Yesterday I launched a Twitter poll asking people, if they’ve worked outside of academia with their PhD, what their first salary was. According to the Twitter poll, here’s what PhDs make.
Now before you start yelling at me, I know there are all sorts of problems with this data and the methods of collection.
Here are the obvious challenges:
Options too high
First of all, I chose not to include anything under $40,000–which some of the readers took offense to, noting that they would be in that category. I get it. My rationale when I created the poll was that I wanted the windows to be useful. Since there are only four options with Twitter polls, I felt that $0-25K; $25-50k; $50-75k; and $75-100k were just way too broad to be useful.
However, the fact that the largest portion of respondents were in the $40,000 to $60,000 range DOES suggest that I need to add a lower option–which I will do when I run the poll again.
We’re working across multiple currencies. I’m in Canada, and we’re on the dollar, but $50,000 Canadian is about $38,000 USD. Likewise, people from Britain were trying to make a change over to the pound. This limits the study.
No option to “See Results”
Since this was my first real Twitter poll, it was totally lost on me that there was no option to see the results without clicking something. It’s possible that people clicked a result just to see where the poll was at, which is a serious shortcoming. When I do the poll again, I’ll fix this.
Discrepancies in working arrangements
When I created the poll I was thinking of only full-time, non-academic jobs. I specifically wanted people working in a position for a company, since self-employment isn’t necessarily a good indicator of what PhD jobs pay (whether income is low or high). Likewise, some may have had part-time options, and chosen to extrapolate what their salary would be full-time for the poll.
Some of the people responding had their first job years ago. Obviously, the salaries are not necessarily current.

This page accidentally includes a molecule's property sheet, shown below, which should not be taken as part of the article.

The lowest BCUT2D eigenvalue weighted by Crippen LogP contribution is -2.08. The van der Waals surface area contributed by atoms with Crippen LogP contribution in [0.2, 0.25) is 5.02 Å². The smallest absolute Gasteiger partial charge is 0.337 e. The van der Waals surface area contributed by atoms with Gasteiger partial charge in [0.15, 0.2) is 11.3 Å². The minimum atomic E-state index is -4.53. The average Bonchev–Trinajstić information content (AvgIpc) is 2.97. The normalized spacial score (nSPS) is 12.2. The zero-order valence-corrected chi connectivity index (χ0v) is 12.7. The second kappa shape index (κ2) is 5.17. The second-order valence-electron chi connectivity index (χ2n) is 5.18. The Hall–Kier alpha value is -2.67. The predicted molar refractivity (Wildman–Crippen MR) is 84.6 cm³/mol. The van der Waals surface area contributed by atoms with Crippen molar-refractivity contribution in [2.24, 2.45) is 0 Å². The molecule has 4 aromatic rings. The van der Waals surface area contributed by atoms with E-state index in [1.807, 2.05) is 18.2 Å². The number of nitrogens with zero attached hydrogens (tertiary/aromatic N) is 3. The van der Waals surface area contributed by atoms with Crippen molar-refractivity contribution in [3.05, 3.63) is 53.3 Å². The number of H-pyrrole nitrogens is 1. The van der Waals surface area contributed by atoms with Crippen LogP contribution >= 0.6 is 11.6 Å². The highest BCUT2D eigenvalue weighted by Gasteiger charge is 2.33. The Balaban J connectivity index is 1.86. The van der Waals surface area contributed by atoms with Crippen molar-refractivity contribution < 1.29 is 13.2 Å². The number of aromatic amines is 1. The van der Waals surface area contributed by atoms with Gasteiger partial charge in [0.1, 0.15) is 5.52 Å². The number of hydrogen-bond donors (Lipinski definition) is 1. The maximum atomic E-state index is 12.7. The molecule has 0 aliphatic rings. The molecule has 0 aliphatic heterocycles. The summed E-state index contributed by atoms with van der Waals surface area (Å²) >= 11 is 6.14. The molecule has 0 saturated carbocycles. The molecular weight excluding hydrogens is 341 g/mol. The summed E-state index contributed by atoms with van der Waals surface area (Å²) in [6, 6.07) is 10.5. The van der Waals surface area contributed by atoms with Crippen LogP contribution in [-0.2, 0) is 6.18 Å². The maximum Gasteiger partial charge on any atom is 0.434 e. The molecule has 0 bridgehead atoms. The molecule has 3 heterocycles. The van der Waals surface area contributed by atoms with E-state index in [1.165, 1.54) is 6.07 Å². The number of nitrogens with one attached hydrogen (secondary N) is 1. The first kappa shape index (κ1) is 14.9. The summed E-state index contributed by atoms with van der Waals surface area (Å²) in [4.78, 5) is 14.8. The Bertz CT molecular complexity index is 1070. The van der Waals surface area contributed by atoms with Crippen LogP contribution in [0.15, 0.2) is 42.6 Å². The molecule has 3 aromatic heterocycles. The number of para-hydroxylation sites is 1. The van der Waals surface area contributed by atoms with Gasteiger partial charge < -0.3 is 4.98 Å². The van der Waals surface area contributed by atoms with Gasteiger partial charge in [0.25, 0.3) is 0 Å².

What can we say–cautiously about what PhDs make?
Some PhDs find well-paying work outside of academia
Okay, I’ll be honest. The reason I created this poll was to try to give people an idea of what a starting salary MIGHT be in a non-academic job with a PhD.
When I was leaving my PhD, I had no idea what was reasonable to expect. I thought $40,000-50,000 was probably what I would be making. And I didn’t know that PhDs could get serious jobs.
My first post-PhD job paid $70,000. STEM PhDs often go higher, but I think the transition looks different for, say, Humanities and Social Science students (my PhD was Religious Studies). We have to pay our dues a bit more sometimes while we create a skill set. But even paying our dues, we can get paid pretty well.
Of the 941 people who responded to the poll, 565 made more than $60,000 in their first post-PhD job. HigherEdJobs estimates that the average assistant professor in the U.S. starts around $67,750. 60% of poll respondents are making approximately what starting assistant professor salaries are, while at least 33% were making more. (This does not hold true in Canada where assistant professors start higher on average–usually closer to $85,000.)
Finally, it blows me away that 141 of the respondents started at over $100,000. This number is a bit arbitrary, but it would have knocked me over when I was a student. I want to redo the poll with slightly better design to confirm this. (See the related post–How to Be Worth $100k With Your PhD)
Is this type of poll useful?
Short answer, it depends.
I wish I’d known what the potential was when I was looking at leaving academia. Since my other option was hanging around for $35,000-$40,000 post docs, it’s useful to know how many graduates make more than that.
These numbers are flawed in many ways, but I hope that at least they get us talking about something that–in my experience–is almost never talked about. What really happens after you take the leap out.
What do you think? Stay tuned for another poll in the coming weeks.
Disclaimer: This data was collected very informally through a flawed Twitter poll. I’m not trying to pass it off as remarkably accurate, but hoping to start a broader conversation with this exercise.